Between the summer of 1937 and November 1938, the Stalinist regime arrested over 1.5 million people for “counterrevolutionary” and “antisoviet” activity and either summarily executed or exiled them to the Gulag. This was Stalin’s “Great Terror” and, contrary to popular belief, the largest number of victims were not elites or “Old Bolsheviks,” but common people. Below is a timeline of The Great Terror in Soviet Ukraine.
Museum collections are dominated by vat collections of natural history specimens—pinned insects in glass-topped drawers, shells, plants pressed on herbarium sheets, and so on. Most of these collections were never intended for display, but did work in terms of understanding the variety and distribution of nature.
The origin of this mysterious phrase, “nine of diamonds,” has been discussed for over two hundred years. Nor are surveys wanting. I cannot say anything on this subject the world does not know, and I have no serious preferences for any of the relatively promising hypotheses.
The phrase “take control” served as a mantra for the Vote Leave campaign in the United Kingdom’s referendum of 2016 about its membership of the European Union. The country was held to the same constraints and obligations as the EU’s other twenty-seven members. the United Kingdom, as the campaigners declared, could not manage its own borders, organise its own trade, define and regulate the rights of its own citizens, and, above all, determine its own laws.
This year, 2017, marks the centennial of the Russian Revolution, a defining moment in time with ripple effects felt across the world to this day. In the following video, author Laura Engelstein sits down with Oxford University Press editor Tim Bent to discuss the history of the revolution, its global impact, and her book Russia in Flames: War, Revolution, Civil War, 1914-1921.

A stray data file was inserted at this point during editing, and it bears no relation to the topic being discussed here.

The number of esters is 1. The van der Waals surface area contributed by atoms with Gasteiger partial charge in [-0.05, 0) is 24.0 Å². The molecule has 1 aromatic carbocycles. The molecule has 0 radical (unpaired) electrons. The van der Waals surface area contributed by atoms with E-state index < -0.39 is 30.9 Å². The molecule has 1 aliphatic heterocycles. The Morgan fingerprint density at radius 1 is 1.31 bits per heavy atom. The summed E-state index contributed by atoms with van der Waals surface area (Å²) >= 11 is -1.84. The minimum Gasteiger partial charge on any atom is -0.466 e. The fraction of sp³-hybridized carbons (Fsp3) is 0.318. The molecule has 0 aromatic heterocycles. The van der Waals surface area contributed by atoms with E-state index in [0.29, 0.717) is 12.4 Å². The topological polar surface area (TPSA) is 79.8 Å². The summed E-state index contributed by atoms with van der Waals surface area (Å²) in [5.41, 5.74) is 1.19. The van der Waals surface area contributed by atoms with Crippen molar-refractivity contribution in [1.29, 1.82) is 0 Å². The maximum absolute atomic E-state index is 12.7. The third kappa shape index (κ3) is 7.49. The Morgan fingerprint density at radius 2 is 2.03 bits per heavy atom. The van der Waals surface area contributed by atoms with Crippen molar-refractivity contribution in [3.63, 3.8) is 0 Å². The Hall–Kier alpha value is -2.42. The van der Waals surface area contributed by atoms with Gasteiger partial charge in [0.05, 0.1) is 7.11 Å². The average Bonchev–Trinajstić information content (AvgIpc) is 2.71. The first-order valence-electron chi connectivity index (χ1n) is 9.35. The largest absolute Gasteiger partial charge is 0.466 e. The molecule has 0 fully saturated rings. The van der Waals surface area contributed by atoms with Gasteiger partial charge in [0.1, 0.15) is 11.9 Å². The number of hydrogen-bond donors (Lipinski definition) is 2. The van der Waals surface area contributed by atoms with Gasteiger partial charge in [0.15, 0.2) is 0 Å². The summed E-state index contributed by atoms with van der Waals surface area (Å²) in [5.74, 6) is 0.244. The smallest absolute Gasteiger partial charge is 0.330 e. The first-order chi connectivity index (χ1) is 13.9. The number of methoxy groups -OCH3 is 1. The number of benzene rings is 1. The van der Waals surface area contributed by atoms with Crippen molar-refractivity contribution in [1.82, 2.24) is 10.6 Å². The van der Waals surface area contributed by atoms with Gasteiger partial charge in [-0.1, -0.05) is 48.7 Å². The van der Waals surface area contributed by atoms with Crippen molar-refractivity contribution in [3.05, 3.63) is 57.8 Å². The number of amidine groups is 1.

The relationship, through history, between humans and the sea has been one of conflict and conquest. The dangers of traveling on such a fickle, treacherous, and alien environment could easily mean death for early seafarers and explorers (and indeed it still can today). What is even more impressive, and perhaps mind-boggling, is that those venturing to sea in pre-history did not know what they would find, if anything at all. So why did humans first take to the sea? What drove them to surf and sail into the unknown? One reason may be our inquisitive nature.
Witchcraft dates back 5,000 years to the beginning of writing. Its history offers glimpses into the human psyche and has excited the minds of artists, playwrights, and novelists for centuries. Referencing The Oxford Illustrated History of Witchcraft and Magic, we’ve pulled together a slideshow of six fascinating facts about the history of witchcraft.
The fall of the Romanov dynasty may have occurred in an instant, but the wheels were set in motion long before 1917. The effects of the Russian revolution were felt far beyond the borders of Eastern Europe and changed the course of world history forever. In this centenary year, Laura Engelstein, author of Russia in Flames: War, Revolution, Civil War, 1914-1921, takes us back to the brutal battles that took place at the beginning of the 20th century, and gives us reason as to why we need to revisit it now.